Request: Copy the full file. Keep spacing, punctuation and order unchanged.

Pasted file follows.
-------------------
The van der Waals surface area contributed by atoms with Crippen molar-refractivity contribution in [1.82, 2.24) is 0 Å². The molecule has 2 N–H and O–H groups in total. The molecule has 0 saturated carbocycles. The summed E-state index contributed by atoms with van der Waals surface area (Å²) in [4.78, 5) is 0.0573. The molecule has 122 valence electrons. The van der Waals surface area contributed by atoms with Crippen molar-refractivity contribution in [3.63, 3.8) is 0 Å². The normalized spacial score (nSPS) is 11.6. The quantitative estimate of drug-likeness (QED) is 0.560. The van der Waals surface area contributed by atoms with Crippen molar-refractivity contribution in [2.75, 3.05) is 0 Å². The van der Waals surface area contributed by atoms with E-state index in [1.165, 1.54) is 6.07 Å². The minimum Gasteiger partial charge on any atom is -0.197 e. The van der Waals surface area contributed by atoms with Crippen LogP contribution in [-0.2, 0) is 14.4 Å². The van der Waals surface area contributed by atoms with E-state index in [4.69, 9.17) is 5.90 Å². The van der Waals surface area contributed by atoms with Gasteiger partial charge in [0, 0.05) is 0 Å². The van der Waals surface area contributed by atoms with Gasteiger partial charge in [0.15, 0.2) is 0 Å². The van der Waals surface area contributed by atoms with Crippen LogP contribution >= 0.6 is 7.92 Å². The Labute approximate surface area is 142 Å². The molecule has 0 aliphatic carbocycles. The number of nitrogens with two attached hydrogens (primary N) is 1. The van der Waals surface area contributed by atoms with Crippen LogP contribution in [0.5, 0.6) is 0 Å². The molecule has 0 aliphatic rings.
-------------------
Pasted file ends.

The van der Waals surface area contributed by atoms with Crippen molar-refractivity contribution in [1.82, 2.24) is 0 Å². The molecule has 2 N–H and O–H groups in total. The molecule has 0 saturated carbocycles. The summed E-state index contributed by atoms with van der Waals surface area (Å²) in [4.78, 5) is 0.0573. The molecule has 122 valence electrons. The van der Waals surface area contributed by atoms with Crippen molar-refractivity contribution in [3.63, 3.8) is 0 Å². The normalized spacial score (nSPS) is 11.6. The quantitative estimate of drug-likeness (QED) is 0.560. The van der Waals surface area contributed by atoms with Crippen molar-refractivity contribution in [2.75, 3.05) is 0 Å². The van der Waals surface area contributed by atoms with E-state index in [1.165, 1.54) is 6.07 Å². The minimum Gasteiger partial charge on any atom is -0.197 e. The van der Waals surface area contributed by atoms with Crippen LogP contribution in [-0.2, 0) is 14.4 Å². The van der Waals surface area contributed by atoms with E-state index in [4.69, 9.17) is 5.90 Å². The van der Waals surface area contributed by atoms with Gasteiger partial charge in [0, 0.05) is 0 Å². The van der Waals surface area contributed by atoms with Gasteiger partial charge in [0.15, 0.2) is 0 Å². The van der Waals surface area contributed by atoms with Crippen LogP contribution >= 0.6 is 7.92 Å². The Labute approximate surface area is 142 Å². The molecule has 0 aliphatic carbocycles. The number of nitrogens with two attached hydrogens (primary N) is 1. The van der Waals surface area contributed by atoms with Crippen LogP contribution in [0.5, 0.6) is 0 Å². The molecule has 0 aliphatic rings.